Did you watch the Giller awards on Monday night? I was glued to the television screen, strangely nervous to see who the winner of Canada’s biggest book prize would be. As you no doubt realized already, Dual Citizens by Alix Ohlin did not win, but I really enjoyed it, despite my negative comments at the Giller Light (it’s my job to defend my book, so I may have added a bit of dramatic flair). For those who love a character-driven novel, this one is definitely for you.

Author Alix Ohlin

Marianne is a reluctant mother, giving birth to a young girl named Lark as a teenager, and then a few years later, another girl named Robin. Through some unfortunate circumstances, she finds herself a single mother in her mid-twenties, still desperate to lead the life she believes she’s owed despite her new responsibilities. The book is told from the perspective of Lark, who is not as carefree as her name suggests, as she is burdened with the care of her younger sister when she herself is still a child. Together, they cling to each other as they are more or less ignored by Marianne. Lark grows and makes a career of her obsession with being a filmmaker and editor, while Robin reluctantly studies to become a pianist, embarrassed by her overwhelming talent and her mentors desperate to exploit it. Through fits of absence, they come in and out of each other’s lives, and the narrative follows them until their mid to late 30’s when the idea of motherhood (or lack of it) becomes a subject of consideration.

The push and pull of Lark and Robin’s relationship is what drives this novel. Marianne is always in the background, disapproving and negligent, bitter about the life she should have had. Lark and Robin’s response to their lack of stability is vastly different; they are both ‘artists’ but the way this plays out in each of their lives is completely opposite. Robin is unpredictable; she abandons a European piano tour without any explanation, drops the piano all together, and spends the rest of her days in a small town as a waitress. Lark is studious and reliable, working alongside a filmmaker whose rise to fame is due in large part to Lark’s unwavering support and organization. The only thing they have in common is their childhood and complete bafflement towards Marianne. The three women orbit around each other, sometimes bumping into one another, and sometimes swerving completely out of step to avoid even seeing one another. But this will come as no surprise to anyone who’s close with their family; the relationship changes with time, stretching like a rubber band, tighter and looser as the years continue.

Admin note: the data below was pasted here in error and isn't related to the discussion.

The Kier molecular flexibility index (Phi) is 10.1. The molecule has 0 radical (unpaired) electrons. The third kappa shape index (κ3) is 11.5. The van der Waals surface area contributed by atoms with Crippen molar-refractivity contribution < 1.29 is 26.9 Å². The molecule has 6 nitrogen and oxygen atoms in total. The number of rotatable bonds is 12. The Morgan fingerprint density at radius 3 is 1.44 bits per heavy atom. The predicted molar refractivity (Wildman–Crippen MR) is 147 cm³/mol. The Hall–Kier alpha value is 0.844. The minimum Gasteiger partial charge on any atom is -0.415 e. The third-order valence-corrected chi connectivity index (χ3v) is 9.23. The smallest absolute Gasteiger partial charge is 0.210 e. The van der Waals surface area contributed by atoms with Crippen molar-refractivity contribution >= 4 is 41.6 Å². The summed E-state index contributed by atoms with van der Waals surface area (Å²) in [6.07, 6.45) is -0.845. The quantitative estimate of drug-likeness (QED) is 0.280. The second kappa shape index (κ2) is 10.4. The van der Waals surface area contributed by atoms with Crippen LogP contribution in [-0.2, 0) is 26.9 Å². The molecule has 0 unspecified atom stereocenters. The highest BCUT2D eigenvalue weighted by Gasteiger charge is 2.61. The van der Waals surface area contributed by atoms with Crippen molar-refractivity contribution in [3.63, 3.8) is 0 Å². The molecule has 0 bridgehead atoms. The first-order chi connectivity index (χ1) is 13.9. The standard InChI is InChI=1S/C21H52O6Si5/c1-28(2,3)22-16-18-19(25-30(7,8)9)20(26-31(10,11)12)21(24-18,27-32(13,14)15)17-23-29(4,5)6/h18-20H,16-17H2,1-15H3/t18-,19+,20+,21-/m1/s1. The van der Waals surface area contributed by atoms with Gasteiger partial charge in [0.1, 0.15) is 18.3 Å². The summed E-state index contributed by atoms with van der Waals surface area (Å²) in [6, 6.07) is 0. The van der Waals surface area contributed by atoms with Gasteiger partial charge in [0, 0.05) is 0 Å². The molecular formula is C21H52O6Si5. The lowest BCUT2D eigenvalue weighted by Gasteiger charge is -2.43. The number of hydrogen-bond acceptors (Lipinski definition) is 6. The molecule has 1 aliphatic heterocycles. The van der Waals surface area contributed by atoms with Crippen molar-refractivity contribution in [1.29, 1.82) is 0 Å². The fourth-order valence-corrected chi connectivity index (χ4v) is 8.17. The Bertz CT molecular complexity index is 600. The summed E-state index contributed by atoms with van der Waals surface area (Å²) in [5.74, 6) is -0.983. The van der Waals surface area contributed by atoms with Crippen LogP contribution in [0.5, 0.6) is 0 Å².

There are glimmers of humour in this book, as Lark’s observations of what’s around her are frequently accompanied by a sense of bafflement. She is painfully awkward and uncomfortable in most social situations, so she’s awestruck by the ease in which others form emotional bonds. One of my favourite scenes is about a cat funeral (go figure). The grieving cat owner agrees to a funeral pyre, so they put the body in a shoebox and light it on fire at the edge of pond:

“The box flared up brilliantly but wouldn’t float away, instead hugging the shore as if it didn’t want to leave us. Finally I found a stick and poked the box until the wind carried it a few feet away…” (p. 67).

It’s a quirky scene that elicits an uncomfortable sort of humour, a potentially dramatic and heart-wrenching event bogged down by the ordinary. Of course a shoebox wouldn’t float unimpeded to the center of a pond with a dead cat in it, the weight would be all off! These types of realizations are scattered among the pages, bringing us all back down to reality, most obviously (and literally) when Lark gets a job in reality television. Her previous work in film may have had an aura of glamour to it, but that quickly comes to an end when Lark is tasked with the unsavoury job of inventing story lines through editing work alone-it’s all a crash back to reality.

As you probably guessed already, there aren’t a lot of prominent male characters; most are unreliable or simply absent. Despite the uneven commitments to one another, the bonds between mothers, daughters and sisters is what’s really under the microscope here.

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